Monday, June 27

‘Quo Vadis, Aida?’: A formidable X-ray of the Srebrenica massacre | Culture

There are no possible nuances in the Srebrenica genocide: during the Balkan war in July 1995, faced with the passivity of the Dutch UN peacekeepers, the troops of Bosnian Serb general Ratko Mladic some 8,300 Bosnian Muslims – the vast majority, men – were murdered in a city that had been declared “safe” by the United Nations.

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The excellent Bosnian director Jasmila Žbanić, who had already approached the ethnic, political, territorial, social and family conflicts of the defunct Yugoslavia in the remarkable In the path (2010) and in the magnificent Grbavica (2006), has filmed the prolegomena, the methodology, the subterfuges and the consequences of the massacre in the shocking Quo Vadis, Aida?, focusing on the figure of a local translator at the service of the UN, and with Mladic, today in prison after a life sentence by the International Criminal Court, as a secondary but central role.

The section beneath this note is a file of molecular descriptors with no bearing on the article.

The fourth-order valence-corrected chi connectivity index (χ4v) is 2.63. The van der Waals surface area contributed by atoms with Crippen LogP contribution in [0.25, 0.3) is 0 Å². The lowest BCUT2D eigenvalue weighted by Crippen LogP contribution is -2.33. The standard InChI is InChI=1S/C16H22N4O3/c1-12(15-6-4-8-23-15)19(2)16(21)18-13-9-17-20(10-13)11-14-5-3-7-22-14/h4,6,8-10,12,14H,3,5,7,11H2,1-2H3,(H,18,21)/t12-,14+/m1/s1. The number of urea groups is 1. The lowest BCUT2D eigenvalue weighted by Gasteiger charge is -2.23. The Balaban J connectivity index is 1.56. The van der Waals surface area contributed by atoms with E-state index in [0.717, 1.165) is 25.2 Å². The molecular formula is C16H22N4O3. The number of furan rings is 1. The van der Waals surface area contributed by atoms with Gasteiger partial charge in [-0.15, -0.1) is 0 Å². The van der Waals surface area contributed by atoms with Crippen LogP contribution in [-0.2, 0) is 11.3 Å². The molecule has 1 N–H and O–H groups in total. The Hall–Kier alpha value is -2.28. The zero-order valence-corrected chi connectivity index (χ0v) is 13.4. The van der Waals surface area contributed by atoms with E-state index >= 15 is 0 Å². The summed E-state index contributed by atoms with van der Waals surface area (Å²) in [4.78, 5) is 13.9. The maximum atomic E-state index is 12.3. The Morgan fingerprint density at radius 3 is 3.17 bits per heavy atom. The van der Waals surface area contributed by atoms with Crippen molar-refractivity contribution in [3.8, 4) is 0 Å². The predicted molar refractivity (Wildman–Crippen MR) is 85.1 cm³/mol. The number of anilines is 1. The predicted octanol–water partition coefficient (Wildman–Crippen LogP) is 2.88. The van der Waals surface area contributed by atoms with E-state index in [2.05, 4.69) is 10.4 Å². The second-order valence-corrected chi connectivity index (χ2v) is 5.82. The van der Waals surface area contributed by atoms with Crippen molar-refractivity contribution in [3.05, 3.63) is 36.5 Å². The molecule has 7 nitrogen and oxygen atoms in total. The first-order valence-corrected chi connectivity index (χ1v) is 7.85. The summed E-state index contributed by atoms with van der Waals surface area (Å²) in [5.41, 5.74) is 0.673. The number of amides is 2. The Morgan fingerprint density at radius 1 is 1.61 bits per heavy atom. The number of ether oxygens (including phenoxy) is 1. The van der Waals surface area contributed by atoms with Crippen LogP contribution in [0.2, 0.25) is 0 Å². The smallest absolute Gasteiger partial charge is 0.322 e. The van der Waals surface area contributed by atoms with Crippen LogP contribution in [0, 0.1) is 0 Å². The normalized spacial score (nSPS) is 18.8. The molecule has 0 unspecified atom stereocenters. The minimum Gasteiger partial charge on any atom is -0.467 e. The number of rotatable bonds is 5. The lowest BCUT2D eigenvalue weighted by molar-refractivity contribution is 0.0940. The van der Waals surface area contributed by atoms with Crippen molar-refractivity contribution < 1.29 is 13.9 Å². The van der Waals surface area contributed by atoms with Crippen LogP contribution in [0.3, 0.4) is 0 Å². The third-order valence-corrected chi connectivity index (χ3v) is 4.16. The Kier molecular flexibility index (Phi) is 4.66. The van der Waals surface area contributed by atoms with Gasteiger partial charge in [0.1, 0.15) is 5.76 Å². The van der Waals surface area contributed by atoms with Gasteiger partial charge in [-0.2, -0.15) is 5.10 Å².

Now, if there are no possible nuances, how can you shoot such barbarism? How to represent the monster and its prey? Žbanić seems to have had it clear in all aspects: no deaths on the screen, playing the off-field card (each murder, out of the camera’s eye and therefore out of the viewer’s eye). What nothing contributes, neither in information nor in emotion, is left in the margin. Also with a camera on his shoulder, a dizzying X-ray of pain, fear and anger, following almost at all times the female protagonist, a high school teacher converted into a translator, who meets some of her former students on the side of the murderers. So are civil wars: cruel and irrational. All this, with the indolence of the Dutch commanders and troops, naive blue with their crestfallen gaze, and, very relevant, with the laziness of superiors on the phone, who were not there to check what was looming, but who they did not even attend to what was by no means unimaginable.

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The survival instinct, the impressive images of the crowds gathered by the closed gate of the UN camp, the strength of the camera and the spectacular work with the masses of interpreters, hundreds of faces perfectly chosen and guided not to look like extras from a film, but human beings a step away from the slaughterhouse, round off a formidable work, recent candidate for the Oscar for best international film. Although there is still more: a wonderful double epilogue; one on the material consequences at home, and another, years later, in a city school, halfway between reconciliation and impossible oblivion. And here, the nuances will have to be put by the viewer.

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